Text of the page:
James Stirling (1924-1992) was, arguably, the most influential and controversial post-war British architect. Stirling’s reputation is based primarily on such seminal buildings as the Leicester University Engineering Building (1959-63, with James Gowan), at one end of his career, and the Neue Staatsgalerie Stuttgart (1977-83, with Michael Wilford) at the other. Although he denied both labels, his work is seen as central to New Brutalism and Post-Modernism and his buildings attracted commentary and theory from the leading architectural thinkers of the day (including Frampton, Tafuri, Eisenman and Banham). Despite his significance, however, there has been very little recent research or creative re-interpretation of his work.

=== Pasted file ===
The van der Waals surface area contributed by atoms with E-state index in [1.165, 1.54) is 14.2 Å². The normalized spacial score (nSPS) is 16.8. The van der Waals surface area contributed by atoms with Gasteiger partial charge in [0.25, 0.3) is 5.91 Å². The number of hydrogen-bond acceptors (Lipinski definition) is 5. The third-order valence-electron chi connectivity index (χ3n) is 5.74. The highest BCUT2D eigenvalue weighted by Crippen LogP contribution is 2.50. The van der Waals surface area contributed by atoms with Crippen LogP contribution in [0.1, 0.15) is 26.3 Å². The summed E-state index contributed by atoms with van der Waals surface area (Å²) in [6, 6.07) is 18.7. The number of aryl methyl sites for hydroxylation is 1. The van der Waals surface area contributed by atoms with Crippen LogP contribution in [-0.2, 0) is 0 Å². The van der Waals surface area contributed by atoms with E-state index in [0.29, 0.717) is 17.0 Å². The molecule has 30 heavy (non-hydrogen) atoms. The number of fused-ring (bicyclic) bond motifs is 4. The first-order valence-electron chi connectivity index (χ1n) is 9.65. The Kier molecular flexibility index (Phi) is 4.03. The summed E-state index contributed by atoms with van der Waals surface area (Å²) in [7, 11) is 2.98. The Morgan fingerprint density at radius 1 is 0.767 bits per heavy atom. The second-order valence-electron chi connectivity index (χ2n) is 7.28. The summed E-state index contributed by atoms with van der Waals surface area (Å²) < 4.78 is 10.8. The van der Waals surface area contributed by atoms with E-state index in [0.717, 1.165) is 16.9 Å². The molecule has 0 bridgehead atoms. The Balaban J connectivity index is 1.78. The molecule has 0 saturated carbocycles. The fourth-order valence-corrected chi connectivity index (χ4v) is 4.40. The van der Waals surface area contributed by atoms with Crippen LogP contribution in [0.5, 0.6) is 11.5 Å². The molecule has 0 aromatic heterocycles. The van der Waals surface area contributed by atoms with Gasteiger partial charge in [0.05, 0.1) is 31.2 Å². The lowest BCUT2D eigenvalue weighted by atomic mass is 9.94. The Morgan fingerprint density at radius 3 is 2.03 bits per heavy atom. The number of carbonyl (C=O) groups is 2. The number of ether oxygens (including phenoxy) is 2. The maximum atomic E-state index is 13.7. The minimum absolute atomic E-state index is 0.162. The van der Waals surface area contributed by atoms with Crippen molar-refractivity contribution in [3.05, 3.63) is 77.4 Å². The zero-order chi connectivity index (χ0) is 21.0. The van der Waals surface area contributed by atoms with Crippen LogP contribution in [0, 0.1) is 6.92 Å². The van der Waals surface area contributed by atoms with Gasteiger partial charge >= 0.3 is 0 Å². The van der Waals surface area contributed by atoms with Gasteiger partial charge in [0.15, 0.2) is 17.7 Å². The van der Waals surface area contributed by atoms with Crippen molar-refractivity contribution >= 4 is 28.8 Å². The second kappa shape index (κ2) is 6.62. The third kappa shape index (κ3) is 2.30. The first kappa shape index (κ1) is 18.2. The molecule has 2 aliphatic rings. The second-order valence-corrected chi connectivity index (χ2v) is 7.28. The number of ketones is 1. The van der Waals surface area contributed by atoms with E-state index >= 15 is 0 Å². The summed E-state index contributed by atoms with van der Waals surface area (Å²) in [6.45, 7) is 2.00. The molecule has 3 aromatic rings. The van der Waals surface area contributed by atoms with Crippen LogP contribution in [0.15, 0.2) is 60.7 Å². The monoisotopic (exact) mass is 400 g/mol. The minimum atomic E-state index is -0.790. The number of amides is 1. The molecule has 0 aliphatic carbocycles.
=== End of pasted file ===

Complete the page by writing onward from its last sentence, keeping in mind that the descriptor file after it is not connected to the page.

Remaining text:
This fascinating insight into Stirling’s work presents previously unavailable writings by him as well as new research on his early career, including:
Profusely illustrated, with many photographs taken by Stirling himself, this book gives fresh understanding of Stirling’s early career and the reasons why avant-garde architecture in post-war Britain became so widely influential outside the country.
1. Introduction – The Formation of a (Post) Modernist Mark Crinson 2. The Black Notebook – Stirling’s Architectural Journal Kept Between 1953 and 1958 3. Notes for a Lecture 4. Influence of Corb on Me Now and When a Student 5. Eight Questions to Stirling and Gowan 6. Royaumont Talk 7. Urban Redevelopment 8. Architecte Anglais: Stirling and Le Corbusier’ Mark Crinson